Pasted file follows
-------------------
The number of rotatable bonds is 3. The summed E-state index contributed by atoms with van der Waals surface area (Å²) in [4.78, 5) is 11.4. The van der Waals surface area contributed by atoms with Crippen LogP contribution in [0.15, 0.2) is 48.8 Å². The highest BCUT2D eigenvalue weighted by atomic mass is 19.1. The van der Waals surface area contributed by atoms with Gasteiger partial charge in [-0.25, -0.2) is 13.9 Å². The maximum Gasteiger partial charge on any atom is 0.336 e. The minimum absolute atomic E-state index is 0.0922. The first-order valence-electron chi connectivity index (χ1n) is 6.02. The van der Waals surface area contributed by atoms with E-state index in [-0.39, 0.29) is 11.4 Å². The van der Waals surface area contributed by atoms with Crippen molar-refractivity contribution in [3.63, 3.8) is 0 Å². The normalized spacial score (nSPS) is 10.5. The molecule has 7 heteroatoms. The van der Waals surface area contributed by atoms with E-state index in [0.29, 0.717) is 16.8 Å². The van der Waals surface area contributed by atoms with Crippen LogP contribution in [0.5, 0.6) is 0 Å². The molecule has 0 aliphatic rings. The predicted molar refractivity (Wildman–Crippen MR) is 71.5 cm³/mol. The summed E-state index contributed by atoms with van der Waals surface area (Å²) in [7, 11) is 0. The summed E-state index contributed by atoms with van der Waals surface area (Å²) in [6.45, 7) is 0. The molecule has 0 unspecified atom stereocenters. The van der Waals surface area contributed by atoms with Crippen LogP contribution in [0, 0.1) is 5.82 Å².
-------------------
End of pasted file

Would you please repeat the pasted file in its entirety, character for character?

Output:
The number of rotatable bonds is 3. The summed E-state index contributed by atoms with van der Waals surface area (Å²) in [4.78, 5) is 11.4. The van der Waals surface area contributed by atoms with Crippen LogP contribution in [0.15, 0.2) is 48.8 Å². The highest BCUT2D eigenvalue weighted by atomic mass is 19.1. The van der Waals surface area contributed by atoms with Gasteiger partial charge in [-0.25, -0.2) is 13.9 Å². The maximum Gasteiger partial charge on any atom is 0.336 e. The minimum absolute atomic E-state index is 0.0922. The first-order valence-electron chi connectivity index (χ1n) is 6.02. The van der Waals surface area contributed by atoms with E-state index in [-0.39, 0.29) is 11.4 Å². The van der Waals surface area contributed by atoms with Crippen molar-refractivity contribution in [3.63, 3.8) is 0 Å². The normalized spacial score (nSPS) is 10.5. The molecule has 7 heteroatoms. The van der Waals surface area contributed by atoms with E-state index in [0.29, 0.717) is 16.8 Å². The van der Waals surface area contributed by atoms with Crippen LogP contribution in [0.5, 0.6) is 0 Å². The molecule has 0 aliphatic rings. The predicted molar refractivity (Wildman–Crippen MR) is 71.5 cm³/mol. The summed E-state index contributed by atoms with van der Waals surface area (Å²) in [7, 11) is 0. The summed E-state index contributed by atoms with van der Waals surface area (Å²) in [6.45, 7) is 0. The molecule has 0 unspecified atom stereocenters. The van der Waals surface area contributed by atoms with Crippen LogP contribution in [0, 0.1) is 5.82 Å².